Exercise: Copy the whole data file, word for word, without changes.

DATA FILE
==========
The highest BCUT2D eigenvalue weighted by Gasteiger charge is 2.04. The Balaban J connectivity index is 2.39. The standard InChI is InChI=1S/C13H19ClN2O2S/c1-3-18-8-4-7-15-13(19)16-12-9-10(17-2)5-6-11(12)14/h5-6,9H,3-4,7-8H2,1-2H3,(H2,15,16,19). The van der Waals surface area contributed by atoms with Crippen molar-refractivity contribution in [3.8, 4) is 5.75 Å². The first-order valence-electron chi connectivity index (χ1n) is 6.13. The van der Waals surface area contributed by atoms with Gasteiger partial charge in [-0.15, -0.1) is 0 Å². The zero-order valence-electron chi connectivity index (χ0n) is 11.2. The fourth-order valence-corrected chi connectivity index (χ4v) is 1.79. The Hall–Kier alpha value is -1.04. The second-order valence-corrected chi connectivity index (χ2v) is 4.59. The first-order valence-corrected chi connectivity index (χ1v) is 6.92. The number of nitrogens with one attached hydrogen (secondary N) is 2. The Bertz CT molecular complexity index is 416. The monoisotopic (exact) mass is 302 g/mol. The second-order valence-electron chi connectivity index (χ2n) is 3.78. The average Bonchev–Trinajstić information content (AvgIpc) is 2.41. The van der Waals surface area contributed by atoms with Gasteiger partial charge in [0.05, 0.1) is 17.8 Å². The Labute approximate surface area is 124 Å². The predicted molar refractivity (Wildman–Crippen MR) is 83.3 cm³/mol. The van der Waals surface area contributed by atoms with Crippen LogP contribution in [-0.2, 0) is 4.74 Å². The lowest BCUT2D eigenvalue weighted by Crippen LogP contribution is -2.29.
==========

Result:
The highest BCUT2D eigenvalue weighted by Gasteiger charge is 2.04. The Balaban J connectivity index is 2.39. The standard InChI is InChI=1S/C13H19ClN2O2S/c1-3-18-8-4-7-15-13(19)16-12-9-10(17-2)5-6-11(12)14/h5-6,9H,3-4,7-8H2,1-2H3,(H2,15,16,19). The van der Waals surface area contributed by atoms with Crippen molar-refractivity contribution in [3.8, 4) is 5.75 Å². The first-order valence-electron chi connectivity index (χ1n) is 6.13. The van der Waals surface area contributed by atoms with Gasteiger partial charge in [-0.15, -0.1) is 0 Å². The zero-order valence-electron chi connectivity index (χ0n) is 11.2. The fourth-order valence-corrected chi connectivity index (χ4v) is 1.79. The Hall–Kier alpha value is -1.04. The second-order valence-corrected chi connectivity index (χ2v) is 4.59. The first-order valence-corrected chi connectivity index (χ1v) is 6.92. The number of nitrogens with one attached hydrogen (secondary N) is 2. The Bertz CT molecular complexity index is 416. The monoisotopic (exact) mass is 302 g/mol. The second-order valence-electron chi connectivity index (χ2n) is 3.78. The average Bonchev–Trinajstić information content (AvgIpc) is 2.41. The van der Waals surface area contributed by atoms with Gasteiger partial charge in [0.05, 0.1) is 17.8 Å². The Labute approximate surface area is 124 Å². The predicted molar refractivity (Wildman–Crippen MR) is 83.3 cm³/mol. The van der Waals surface area contributed by atoms with Crippen LogP contribution in [-0.2, 0) is 4.74 Å². The lowest BCUT2D eigenvalue weighted by Crippen LogP contribution is -2.29.